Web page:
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Why Is That Spider Dancing? by Simon Pollard and Phil Sirvid


This children’s book, with its catchy title, is filled with stories about the amazing arachnids of Aotearoa. It was written by scientists Simon Pollard and Phil Sirvid. Arachnids are spiders, but also include harvestmen, false scorpions, mites, and ticks. Unlike insects they have eight legs.

Simon Pollard loves spiders! Over a decade he allowed thirty grey house spiders to build their webs on two of his windows which made it look like a haunted house!

But the authors acknowledge that most people see arachnids as threats to be squashed or sprayed. They hope their book will dispel those fears, and that once people learn about arachnids’ incredible lives they will come to respect and perhaps even to like them.


Ninety-five percent of arachnids that live in Aotearoa are only found here, so you could say they are just as iconic as our kiwi and tuatara. And they play a vital part in the planet’s ecosystem ‘Without them we would very quickly be knee-deep in insects’ they write.


A distinctive feature of this book are the many highly magnified photographs. These include a female garden wolf spider (carrying a backpack filled with about one hundred babies, all hanging on by just a silk thread), a tunnel web spider looking like a mini-tarantula and a female water spider sucking out the insides of its prey.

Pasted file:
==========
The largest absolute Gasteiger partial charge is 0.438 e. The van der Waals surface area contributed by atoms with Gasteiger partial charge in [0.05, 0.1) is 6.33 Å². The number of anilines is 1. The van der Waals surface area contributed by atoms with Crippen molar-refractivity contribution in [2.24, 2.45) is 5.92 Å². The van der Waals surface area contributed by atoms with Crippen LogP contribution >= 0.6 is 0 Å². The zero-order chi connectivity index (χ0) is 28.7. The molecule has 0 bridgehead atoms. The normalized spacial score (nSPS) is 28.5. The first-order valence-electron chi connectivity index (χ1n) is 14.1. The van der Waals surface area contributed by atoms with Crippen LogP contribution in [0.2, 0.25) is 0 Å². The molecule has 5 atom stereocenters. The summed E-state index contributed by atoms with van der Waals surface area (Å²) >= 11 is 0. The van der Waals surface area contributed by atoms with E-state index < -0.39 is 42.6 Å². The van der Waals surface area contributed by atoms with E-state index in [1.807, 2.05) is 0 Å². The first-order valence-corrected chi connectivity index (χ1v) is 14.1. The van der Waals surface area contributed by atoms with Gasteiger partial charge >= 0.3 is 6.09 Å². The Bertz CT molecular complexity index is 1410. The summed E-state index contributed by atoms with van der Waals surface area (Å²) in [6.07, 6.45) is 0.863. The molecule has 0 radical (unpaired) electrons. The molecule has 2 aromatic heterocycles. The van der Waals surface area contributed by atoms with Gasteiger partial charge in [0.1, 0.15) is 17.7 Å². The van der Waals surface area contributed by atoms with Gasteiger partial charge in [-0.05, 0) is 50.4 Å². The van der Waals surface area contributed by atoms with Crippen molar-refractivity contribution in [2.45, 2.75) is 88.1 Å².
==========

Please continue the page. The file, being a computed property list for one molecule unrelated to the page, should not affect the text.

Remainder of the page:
Why Is That Spider Dancing? is divided into three parts. Part One: Who Are Aotearoa’s Amazing Arachnids? covers how dexterously they build their webs and hunt their prey, eat, and digest their food, and reproduce and care for their young.


Part Two: Where Do Our Arachnids Live? is all about where they live in Aotearoa and how well they have adapted to many different habitats including caves, forests, and coastlines.

A good place to start looking for them, they suggest, is in our own homes and backyards. Outside, during the day we will most likely see only their webs as, with a few exceptions, such as the garden wolf spider which dashes around our gardens in broad daylight, their builders are usually hiding from predators.


So, it is best to go looking for them after dark with a torch. If you are lucky, you might come across some incredible jumping spiders who can jump up to fifty times their own body length, which is the same as a human jumping the length of a rugby field.

In Part Three: How do we Study and Care for our Arachnids? we learn that our National Museum, Te Papa, is home to thousands of specimens of arachnids, mostly from Aotearoa, which scientists from here and all over the world use to help them to understand more about these amazing creatures, including finding new species.


Phil Sirvid has looked after this collection for nearly thirty years and Dr Simon Pollard has studied spiders in many countries but of all the jungles he has been in his favourite place to watch spiders is still his own backyard.


I think these two experts have done an incredible job of bringing the fascinating world of Arachnids alive for junior readers in this fun and fact filled book. And it would also be an excellent resource for nature loving families to read together before going off on a spider hunt.


Reviewer: Lyn Potter

Te Papa Press